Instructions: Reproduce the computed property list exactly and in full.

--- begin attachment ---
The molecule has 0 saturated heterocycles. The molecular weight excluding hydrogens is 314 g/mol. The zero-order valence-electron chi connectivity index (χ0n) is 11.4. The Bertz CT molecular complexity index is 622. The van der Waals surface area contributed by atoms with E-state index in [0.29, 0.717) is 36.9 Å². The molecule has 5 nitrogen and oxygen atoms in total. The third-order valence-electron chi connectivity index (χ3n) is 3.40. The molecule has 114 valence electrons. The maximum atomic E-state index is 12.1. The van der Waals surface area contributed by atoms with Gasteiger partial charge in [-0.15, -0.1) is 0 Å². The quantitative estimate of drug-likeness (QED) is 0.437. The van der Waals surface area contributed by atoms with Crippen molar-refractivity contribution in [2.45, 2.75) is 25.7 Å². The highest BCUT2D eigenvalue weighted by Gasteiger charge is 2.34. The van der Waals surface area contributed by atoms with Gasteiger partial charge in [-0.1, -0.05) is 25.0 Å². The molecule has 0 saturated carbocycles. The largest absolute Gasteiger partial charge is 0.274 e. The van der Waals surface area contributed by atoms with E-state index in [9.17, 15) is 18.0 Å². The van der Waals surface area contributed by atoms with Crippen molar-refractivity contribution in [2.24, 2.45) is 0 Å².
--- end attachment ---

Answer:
The molecule has 0 saturated heterocycles. The molecular weight excluding hydrogens is 314 g/mol. The zero-order valence-electron chi connectivity index (χ0n) is 11.4. The Bertz CT molecular complexity index is 622. The van der Waals surface area contributed by atoms with E-state index in [0.29, 0.717) is 36.9 Å². The molecule has 5 nitrogen and oxygen atoms in total. The third-order valence-electron chi connectivity index (χ3n) is 3.40. The molecule has 114 valence electrons. The maximum atomic E-state index is 12.1. The van der Waals surface area contributed by atoms with Gasteiger partial charge in [-0.15, -0.1) is 0 Å². The quantitative estimate of drug-likeness (QED) is 0.437. The van der Waals surface area contributed by atoms with Crippen molar-refractivity contribution in [2.45, 2.75) is 25.7 Å². The highest BCUT2D eigenvalue weighted by Gasteiger charge is 2.34. The van der Waals surface area contributed by atoms with Gasteiger partial charge in [-0.1, -0.05) is 25.0 Å². The molecule has 0 saturated carbocycles. The largest absolute Gasteiger partial charge is 0.274 e. The van der Waals surface area contributed by atoms with E-state index in [9.17, 15) is 18.0 Å². The van der Waals surface area contributed by atoms with Crippen molar-refractivity contribution in [2.24, 2.45) is 0 Å².